Heritage with a heart
New and relatively new African-American heritage trails are making history come alive by linking North Carolina places to historic contributions and pivotal events. Taking these journeys reveals courageous, often unsung heroes with extraordinary stories from nearly forgotten history.
Jacksonville/Onslow African-American Heritage Trail
The Jacksonville/Onslow trail commands attention for stories that illuminate segregation in the mid-20th century. The Montford Point Marine Museum preserves the legacy of the first African-American Marines, who fought bigotry as well as foreign enemies during World War II.
Hammocks Beach, another major site, glimpses the history of segregated beaches. Its illustrious history led to the creation of a state park for African-Americans, a designation that ended with the Civil Rights Act.
Find out more via the digital guide at www.aaht.netbookhost.com or online at onlyinonslow.com or call (800) 932-2144.
Halifax Maritime Underground Railroad
Before the Civil War, Halifax was a beacon for freedom seekers. A substantial population of free blacks and enslaved artisans and proximity to an active Quaker population made Halifax a desirable destination for runaway slaves. The Roanoke River's docks, taverns and print shops served as critical sources of information for runaways.
Find out more at nchistoricsites.org.
Trail of Flames, New Bern
The Great Fire of 1922 destroyed 40 city blocks in New Bern and left one-third of the population — most of them African-American — homeless. A new trail recounts the fateful day and also connects it to the development of today's New Bern. It includes The Charlotte S. Rhone Cultural Center, named after one of the first black women to be registered as a nurse in North Carolina, and the Cedar Grove Cemetery, which became an overnight refuge for black families fleeing the fire. People camped out among tombstones with whatever possessions they were able to salvage, including several prized pianos.
Find out more at trailofflames.org. For a guided tour, call (252) 288-5716.
While in New Bern, explore other dimensions of African-American history through a self-guided walking tour and the Tryon Palace complex (choose the African-American viewpoint on the hand-held History Navigator).
Learn more at VisitNewBern.com.
Wilmington's African-American Heritage
Wilmington's new guide highlights 37 important sites with photos, descriptive text and a walking map. It relates sites to dramatic events such as the escape of 22 slaves from the Orange Street Landing and the Riot of 1898 as well as illuminates the architectural artistry seen at Thalian Hall and influential people such as artist Minnie Evans and Dr. Hubert Eaton, a physician who assisted athlete Althea Gibson on her way to tennis stardom.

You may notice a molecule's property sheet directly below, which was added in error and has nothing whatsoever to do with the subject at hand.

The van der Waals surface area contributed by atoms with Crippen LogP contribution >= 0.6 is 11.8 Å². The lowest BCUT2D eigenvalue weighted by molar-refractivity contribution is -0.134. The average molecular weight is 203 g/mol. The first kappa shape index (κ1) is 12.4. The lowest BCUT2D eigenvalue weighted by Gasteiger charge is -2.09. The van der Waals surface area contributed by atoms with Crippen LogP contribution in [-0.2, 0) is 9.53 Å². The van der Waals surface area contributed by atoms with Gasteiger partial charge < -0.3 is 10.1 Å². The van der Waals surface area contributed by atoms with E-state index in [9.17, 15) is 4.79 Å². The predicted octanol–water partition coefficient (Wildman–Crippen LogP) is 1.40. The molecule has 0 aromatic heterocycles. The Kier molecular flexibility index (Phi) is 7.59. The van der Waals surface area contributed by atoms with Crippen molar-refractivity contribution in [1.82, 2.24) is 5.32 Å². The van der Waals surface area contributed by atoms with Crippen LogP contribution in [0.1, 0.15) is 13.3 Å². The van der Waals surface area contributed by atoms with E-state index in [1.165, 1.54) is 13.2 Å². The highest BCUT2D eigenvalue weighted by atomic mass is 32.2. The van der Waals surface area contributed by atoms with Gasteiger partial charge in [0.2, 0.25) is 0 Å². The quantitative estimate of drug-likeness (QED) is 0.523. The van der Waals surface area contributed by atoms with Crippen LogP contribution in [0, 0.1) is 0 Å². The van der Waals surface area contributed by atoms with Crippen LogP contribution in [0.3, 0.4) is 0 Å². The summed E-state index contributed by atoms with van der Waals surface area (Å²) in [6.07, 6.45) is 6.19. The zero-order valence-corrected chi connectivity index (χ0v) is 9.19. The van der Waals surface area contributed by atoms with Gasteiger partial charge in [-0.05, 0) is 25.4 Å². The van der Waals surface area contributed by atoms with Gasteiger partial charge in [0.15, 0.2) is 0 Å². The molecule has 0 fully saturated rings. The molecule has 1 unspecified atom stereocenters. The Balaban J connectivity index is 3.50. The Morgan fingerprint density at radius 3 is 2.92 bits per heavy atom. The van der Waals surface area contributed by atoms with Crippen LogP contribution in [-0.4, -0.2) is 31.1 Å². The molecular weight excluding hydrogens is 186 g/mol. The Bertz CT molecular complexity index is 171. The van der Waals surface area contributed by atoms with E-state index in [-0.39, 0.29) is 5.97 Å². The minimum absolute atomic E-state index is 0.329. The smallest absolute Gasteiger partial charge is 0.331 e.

Find the guide at wilmingtonandbeaches.com.
Winston-Salem Art & Culture Guide
Freed and enslaved African-Americans have been part of Winston-Salem's story since the Moravians first settled here in the 18th century. The new guide links that history into today's vibrant arts and cultural life in Winston-Salem. Points of interest include Old Salem, a 21-block community which preserves St. Philips Moravian Church (dating to 1861) and the reconstructed 1823 log church while acknowledging how segregationist sentiment chipped away at egalitarian Moravian ideals.
The guide incorporates the African-American presence at Reynolda House Museum of American Art and discusses other attractions as well as shops and restaurants of interest.
Access the digital guide or request a print copy at VisitWinstonSalem.com.
These trails join older ones such as Durham's African-American Heritage Guide (durham-nc.com) and Fayetteville's African-American Cultural Heritage Trail (visitfayettevillenc.com), and the Underground Railroad sites that follow.
National Underground Railroad Network sites
Moving eastward to the Inner Banks, there are Underground Railroad sites such as Roanoke Island's Freedom Trail and the Harriet Jacobs Tour in Edenton. You'll find a Freedom Seekers tour at discoverelizabethcity.com. (Click on Things To Do, then Civil War Trails.) Jacobs was an escaped slave and abolitionist who hid in an attic space for seven years. Copies of her powerful book, "Incidents in the Life of a Slave Girl," are available at the Historic Edenton State Historic Site Visitor Center, along with a self-guided tour brochure.
For more, go to visitedenton.com or call (800) 775-0111.
Music trails in eastern N.C.
The newest culture trail from the North Carolina Arts Council springs from the rich sounds rooted in eight counties east of Raleigh. Jazz, blues, R&B, funk, gospel and hip-hop ring out on the 17-track CD that accompanies a new book, "African American Music Trails of Eastern North Carolina." The travel guide journeys to music venues, events and museums to illuminate the musicians' lives and reveal the deep ties between music and community.
Interviews with more than 90 artists reveal a world of music, especially jazz, rhythm and blues, funk, gospel and church music, blues, rap, marching band music and beach music. Late great artists such as Thelonius Monk and Dr. Billy Taylor as well as modern musicians link past and present with amazing stories. New and historical photographs enliven the narrative, and maps and travel information for the counties of Edgecombe, Greene, Jones, Wayne, Lenoir, Nash, Pitt and Wilson help you plan your trips.
The best starting points are the website page (ncarts.org/experience-the-arts) and the book, written by Sarah Bryan and Beverly Patterson with Michelle Lanier. Published by UNC Press, it can be ordered at uncpress.unc.edu or by calling (800) 848-6224.